Just before this year’s New Hampshire primary, there was a farewell party for veteran journalist Jack Germond at the famous watering hole, the Wayfarer Bar, south of Manchester. He said on CNN recently that campaign reporting and being a boy on the bus is no fun anymore, what with everyone typing away on their laptops all day long and nonstop deadlines. He said this would be his last campaign.
Indeed, laptops and technology have made the political campaign a wholly different experience. The press marveled at the Internet voting experiment in Arizona’s Democratic primary, and John McCain showed how effectively a Web site could turn his “big mo” after New Hampshire and Michigan into six million dollars in cyberspace donations, circumventing the GOP party machine that had already elected George W. Bush.
What has also been interesting this year is the number of dot.com startups that are flooding into politics, backed by lots of venture capital—Vote.com, Voter.com, GoVote.com, Election.com, Grassroots.com, and Politics.com. Most of the editors of these sites would argue they have a journalistic mission, at least in part, but what they really want to do is reinvent the voters’ relationship with politics. To the extent that these sites have more money to spend this year than the news sites they compete with such as washingtonpost.com and CNN.com, political journalism could look very different by 2004.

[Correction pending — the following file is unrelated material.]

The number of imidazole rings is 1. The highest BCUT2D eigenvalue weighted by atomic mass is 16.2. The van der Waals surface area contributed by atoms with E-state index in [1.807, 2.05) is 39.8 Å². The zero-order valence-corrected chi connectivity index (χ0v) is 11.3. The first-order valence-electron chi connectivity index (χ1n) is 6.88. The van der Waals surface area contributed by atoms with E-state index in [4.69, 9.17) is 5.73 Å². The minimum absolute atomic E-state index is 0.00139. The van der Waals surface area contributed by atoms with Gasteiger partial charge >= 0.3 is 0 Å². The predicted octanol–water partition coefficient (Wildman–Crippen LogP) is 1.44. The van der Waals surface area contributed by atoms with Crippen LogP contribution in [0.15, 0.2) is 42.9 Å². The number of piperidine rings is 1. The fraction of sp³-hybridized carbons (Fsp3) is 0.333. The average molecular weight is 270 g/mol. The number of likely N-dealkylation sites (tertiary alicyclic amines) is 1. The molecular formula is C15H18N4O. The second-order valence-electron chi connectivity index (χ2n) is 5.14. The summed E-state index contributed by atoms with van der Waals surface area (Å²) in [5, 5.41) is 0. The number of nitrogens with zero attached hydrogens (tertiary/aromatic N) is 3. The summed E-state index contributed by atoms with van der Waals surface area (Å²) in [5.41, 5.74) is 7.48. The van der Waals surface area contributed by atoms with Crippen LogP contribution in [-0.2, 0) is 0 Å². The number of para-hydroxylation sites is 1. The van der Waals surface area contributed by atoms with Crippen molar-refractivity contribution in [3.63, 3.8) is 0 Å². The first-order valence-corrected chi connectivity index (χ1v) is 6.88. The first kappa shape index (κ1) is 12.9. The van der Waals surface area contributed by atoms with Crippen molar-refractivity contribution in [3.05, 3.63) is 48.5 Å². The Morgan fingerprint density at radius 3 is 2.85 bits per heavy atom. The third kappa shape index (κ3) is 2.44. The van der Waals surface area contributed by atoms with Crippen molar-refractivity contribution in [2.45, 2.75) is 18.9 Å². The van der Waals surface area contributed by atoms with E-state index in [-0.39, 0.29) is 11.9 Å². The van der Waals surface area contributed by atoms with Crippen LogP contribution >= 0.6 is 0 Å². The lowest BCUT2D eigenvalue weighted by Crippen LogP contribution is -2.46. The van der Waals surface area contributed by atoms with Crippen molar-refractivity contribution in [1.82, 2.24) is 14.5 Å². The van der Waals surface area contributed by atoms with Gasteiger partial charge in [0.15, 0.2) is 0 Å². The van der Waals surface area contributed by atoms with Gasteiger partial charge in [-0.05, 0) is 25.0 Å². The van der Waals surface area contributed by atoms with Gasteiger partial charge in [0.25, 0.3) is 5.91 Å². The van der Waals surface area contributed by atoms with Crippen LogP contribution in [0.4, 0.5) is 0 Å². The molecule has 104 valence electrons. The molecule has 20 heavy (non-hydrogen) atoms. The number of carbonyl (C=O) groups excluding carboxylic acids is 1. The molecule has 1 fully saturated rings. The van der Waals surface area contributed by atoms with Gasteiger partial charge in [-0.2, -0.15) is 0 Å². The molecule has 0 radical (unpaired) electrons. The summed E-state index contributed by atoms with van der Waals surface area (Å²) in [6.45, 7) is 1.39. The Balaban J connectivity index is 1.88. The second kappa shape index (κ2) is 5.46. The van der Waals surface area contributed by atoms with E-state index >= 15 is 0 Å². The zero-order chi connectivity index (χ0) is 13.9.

The Dot.com Era of Political Reporting
At AOL, we are a hybrid operation. We have an online newsroom that aggregates traditional news sources into packages for our 22 million members. And we have people like myself who are building out “vertical markets” such as politics and government.